Tuesday, September 18, 2012

Communion: Body and Blood

sermon notes from the Vineyard Church of Milan 09/16/2012

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God is up to something. He’s got plans for this world. He’s got plans for you and plans for me. He’s taking what’s broken and hurting and dying and transforming it into wholeness and health and life. He’s setting people who have been living in slavery free. He’s letting people in on a new kind of life, inviting human beings into the celebration of love at the center of the universe. The death and resurrection of his son, Jesus, the Christ, the Messiah, is the climax of that plan, and the power center from which the energy for this worldwide revolution is emanating.

Jesus wants to be the life in every circumstance and part and moment of our lives. He wants to be the life in our work, in our relationship with our families and friends and neighbors; he wants to be the life in our sorrow and pain and longing, and in our joy and celebration and wonder. For those of us who, by God’s grace, have entrusted ourselves to his kingship, who he is and what he has done and the love he has for us sustains and invigorates every aspect of our existence.

Jesus has given us, his students, a meal to share, a freedom meal, that puts us together with Jesus at the moment of his momentous victory, and that puts us together with the whole family of God in the midst of our journey through this not yet fully transformed world, and that brings the promises of God’s kingdom coming in fullness to bear on our lives now.

However, anything symbolic and powerful tends to attract controversy and strong feelings. [footballer in Glasgow nearly starting a riot by pretending to play a flute story…] Similarly, the meal Jesus gave us has become surrounded by controversy and strong feelings, tragically producing division rather than the unity it is intended to support.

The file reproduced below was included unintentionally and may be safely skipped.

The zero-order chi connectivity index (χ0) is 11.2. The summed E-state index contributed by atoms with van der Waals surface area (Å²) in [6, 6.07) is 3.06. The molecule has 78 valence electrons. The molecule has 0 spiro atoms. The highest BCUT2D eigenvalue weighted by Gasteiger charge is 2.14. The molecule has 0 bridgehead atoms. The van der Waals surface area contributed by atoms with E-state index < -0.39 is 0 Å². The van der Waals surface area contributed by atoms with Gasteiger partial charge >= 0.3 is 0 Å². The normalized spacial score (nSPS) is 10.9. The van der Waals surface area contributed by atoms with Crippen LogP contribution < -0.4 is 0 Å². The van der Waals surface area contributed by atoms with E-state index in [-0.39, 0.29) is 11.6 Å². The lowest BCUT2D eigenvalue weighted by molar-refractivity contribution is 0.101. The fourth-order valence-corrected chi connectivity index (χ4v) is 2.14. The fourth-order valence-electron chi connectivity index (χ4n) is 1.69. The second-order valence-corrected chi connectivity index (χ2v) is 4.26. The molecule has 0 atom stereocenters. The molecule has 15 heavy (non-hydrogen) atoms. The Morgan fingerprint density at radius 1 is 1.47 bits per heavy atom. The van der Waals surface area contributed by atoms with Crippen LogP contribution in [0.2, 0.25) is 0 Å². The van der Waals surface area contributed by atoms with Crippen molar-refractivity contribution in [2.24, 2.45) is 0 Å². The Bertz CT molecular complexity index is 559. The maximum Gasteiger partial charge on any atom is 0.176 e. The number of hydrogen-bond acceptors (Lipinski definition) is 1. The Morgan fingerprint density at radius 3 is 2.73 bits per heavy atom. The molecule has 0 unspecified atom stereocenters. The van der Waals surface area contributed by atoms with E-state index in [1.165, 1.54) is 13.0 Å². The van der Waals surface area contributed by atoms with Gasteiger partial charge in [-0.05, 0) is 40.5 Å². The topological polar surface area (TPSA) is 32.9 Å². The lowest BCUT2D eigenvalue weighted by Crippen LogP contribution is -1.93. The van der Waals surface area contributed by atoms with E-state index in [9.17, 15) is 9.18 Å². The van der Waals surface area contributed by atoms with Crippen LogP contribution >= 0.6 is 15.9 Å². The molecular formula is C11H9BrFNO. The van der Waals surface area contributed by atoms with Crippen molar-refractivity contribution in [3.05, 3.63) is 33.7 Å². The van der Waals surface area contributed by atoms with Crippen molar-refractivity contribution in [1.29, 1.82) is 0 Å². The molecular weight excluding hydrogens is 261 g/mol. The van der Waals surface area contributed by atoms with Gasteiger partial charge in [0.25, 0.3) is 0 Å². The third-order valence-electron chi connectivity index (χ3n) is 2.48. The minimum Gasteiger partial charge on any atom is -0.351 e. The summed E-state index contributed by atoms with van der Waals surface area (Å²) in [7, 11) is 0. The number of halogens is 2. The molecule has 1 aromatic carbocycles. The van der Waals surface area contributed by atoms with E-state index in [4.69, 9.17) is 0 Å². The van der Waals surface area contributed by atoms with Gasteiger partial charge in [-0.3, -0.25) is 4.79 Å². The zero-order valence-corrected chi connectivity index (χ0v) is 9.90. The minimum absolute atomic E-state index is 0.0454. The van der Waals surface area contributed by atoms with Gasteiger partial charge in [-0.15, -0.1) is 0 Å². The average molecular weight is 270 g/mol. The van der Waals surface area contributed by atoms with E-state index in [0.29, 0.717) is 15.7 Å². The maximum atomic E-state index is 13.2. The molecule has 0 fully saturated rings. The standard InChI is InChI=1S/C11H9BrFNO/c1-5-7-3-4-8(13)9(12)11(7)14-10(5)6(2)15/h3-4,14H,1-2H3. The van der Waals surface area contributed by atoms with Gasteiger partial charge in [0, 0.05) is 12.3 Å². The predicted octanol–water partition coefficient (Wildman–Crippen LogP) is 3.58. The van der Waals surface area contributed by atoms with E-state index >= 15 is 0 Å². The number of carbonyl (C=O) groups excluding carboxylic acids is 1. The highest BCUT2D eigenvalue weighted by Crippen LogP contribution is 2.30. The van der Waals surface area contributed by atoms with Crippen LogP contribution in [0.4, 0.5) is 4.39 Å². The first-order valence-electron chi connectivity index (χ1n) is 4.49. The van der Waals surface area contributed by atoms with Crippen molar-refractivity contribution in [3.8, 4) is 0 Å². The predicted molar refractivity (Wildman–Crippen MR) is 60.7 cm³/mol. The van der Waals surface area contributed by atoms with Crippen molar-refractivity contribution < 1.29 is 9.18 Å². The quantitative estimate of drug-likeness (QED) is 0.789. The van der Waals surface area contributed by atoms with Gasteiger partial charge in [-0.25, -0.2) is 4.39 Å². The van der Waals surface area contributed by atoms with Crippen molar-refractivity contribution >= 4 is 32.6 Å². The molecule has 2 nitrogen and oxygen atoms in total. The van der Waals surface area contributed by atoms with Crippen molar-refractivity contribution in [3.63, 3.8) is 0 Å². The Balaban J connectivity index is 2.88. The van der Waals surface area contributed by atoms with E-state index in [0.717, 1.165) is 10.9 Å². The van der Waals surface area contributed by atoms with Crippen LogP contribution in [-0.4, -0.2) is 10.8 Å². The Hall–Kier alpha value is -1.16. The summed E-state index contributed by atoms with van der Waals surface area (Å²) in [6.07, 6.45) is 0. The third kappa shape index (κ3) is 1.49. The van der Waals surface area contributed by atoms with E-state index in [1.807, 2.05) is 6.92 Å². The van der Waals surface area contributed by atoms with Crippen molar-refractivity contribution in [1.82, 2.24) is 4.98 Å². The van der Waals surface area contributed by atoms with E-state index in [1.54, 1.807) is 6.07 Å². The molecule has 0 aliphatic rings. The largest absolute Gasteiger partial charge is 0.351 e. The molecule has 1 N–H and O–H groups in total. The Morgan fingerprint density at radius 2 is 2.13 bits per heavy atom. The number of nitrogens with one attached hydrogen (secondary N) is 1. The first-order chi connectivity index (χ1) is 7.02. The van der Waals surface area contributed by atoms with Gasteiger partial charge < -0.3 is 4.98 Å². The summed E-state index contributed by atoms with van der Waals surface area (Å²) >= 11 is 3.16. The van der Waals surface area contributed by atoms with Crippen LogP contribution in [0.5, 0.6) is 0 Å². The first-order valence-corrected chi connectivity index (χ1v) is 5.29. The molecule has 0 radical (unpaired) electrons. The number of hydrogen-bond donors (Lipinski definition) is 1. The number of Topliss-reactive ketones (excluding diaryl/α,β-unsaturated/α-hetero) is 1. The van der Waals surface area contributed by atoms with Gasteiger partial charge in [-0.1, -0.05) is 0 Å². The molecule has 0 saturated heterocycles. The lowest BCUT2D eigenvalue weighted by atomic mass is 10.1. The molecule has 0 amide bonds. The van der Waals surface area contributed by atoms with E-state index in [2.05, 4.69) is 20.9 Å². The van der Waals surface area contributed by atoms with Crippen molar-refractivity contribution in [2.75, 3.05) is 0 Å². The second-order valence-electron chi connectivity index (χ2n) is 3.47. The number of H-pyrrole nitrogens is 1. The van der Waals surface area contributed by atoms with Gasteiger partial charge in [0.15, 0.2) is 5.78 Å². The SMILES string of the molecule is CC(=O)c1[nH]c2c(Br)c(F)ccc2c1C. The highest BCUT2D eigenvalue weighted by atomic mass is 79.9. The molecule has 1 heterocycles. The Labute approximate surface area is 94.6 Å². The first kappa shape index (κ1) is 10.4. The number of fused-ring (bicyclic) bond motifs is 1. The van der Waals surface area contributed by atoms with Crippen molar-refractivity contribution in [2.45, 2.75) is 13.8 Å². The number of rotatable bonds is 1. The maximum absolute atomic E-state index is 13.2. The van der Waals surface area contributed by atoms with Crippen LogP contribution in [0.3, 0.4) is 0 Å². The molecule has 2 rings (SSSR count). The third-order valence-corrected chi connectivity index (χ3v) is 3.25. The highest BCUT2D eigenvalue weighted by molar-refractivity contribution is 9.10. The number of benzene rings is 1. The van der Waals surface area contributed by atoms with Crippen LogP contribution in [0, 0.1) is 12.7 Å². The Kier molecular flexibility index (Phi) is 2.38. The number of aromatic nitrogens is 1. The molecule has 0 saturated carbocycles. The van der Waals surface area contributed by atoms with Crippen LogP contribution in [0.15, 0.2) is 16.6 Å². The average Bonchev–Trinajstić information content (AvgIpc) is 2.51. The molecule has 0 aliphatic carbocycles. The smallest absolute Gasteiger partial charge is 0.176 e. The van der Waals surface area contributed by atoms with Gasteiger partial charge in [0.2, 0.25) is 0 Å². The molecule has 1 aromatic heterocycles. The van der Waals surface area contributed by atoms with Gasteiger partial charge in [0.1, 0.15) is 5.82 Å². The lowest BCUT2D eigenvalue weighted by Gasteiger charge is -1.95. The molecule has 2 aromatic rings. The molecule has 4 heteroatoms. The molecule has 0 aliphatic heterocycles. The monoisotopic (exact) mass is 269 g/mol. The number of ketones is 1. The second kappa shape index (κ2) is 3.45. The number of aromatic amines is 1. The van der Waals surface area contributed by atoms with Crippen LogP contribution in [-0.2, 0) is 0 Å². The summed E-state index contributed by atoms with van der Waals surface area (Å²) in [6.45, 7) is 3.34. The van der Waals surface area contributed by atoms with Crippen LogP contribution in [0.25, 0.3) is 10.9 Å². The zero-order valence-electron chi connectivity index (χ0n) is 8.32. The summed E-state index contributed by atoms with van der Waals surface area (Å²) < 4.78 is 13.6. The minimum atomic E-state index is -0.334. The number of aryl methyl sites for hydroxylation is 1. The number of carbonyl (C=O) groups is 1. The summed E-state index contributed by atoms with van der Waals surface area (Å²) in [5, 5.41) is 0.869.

Ironic that the meal is made up of bread and wine, the body and blood of Jesus. Because the body is a symbol in the scriptures of the unity between brothers and sisters, between Jesus and his church. And yet the meal has been the epicenter of the disunity among Christ followers. Even to the point of blood being shed, not in the holy sacrifice of Jesus on the cross, but in the unholy disputes among bickering brothers and sisters. [brief comment on the reformation history and how communion lands at the center of it…]

This week we’ll tackle some of the most common questions that have surrounded the Communion meal.

[note Vineyard churches’ general approach to these kinds of questions – cool Vatican story]

What’s with all the names?

(credit Tom Wright’s the Meal Jesus Gave Us)

The early church had four main ways of referring to the meal they shared in remembrance of Jesus’ death on the cross. Often, they simply used a descriptive term, calling the meal “the bread breaking”, or the “breaking of the bread.” Acts 2:46-47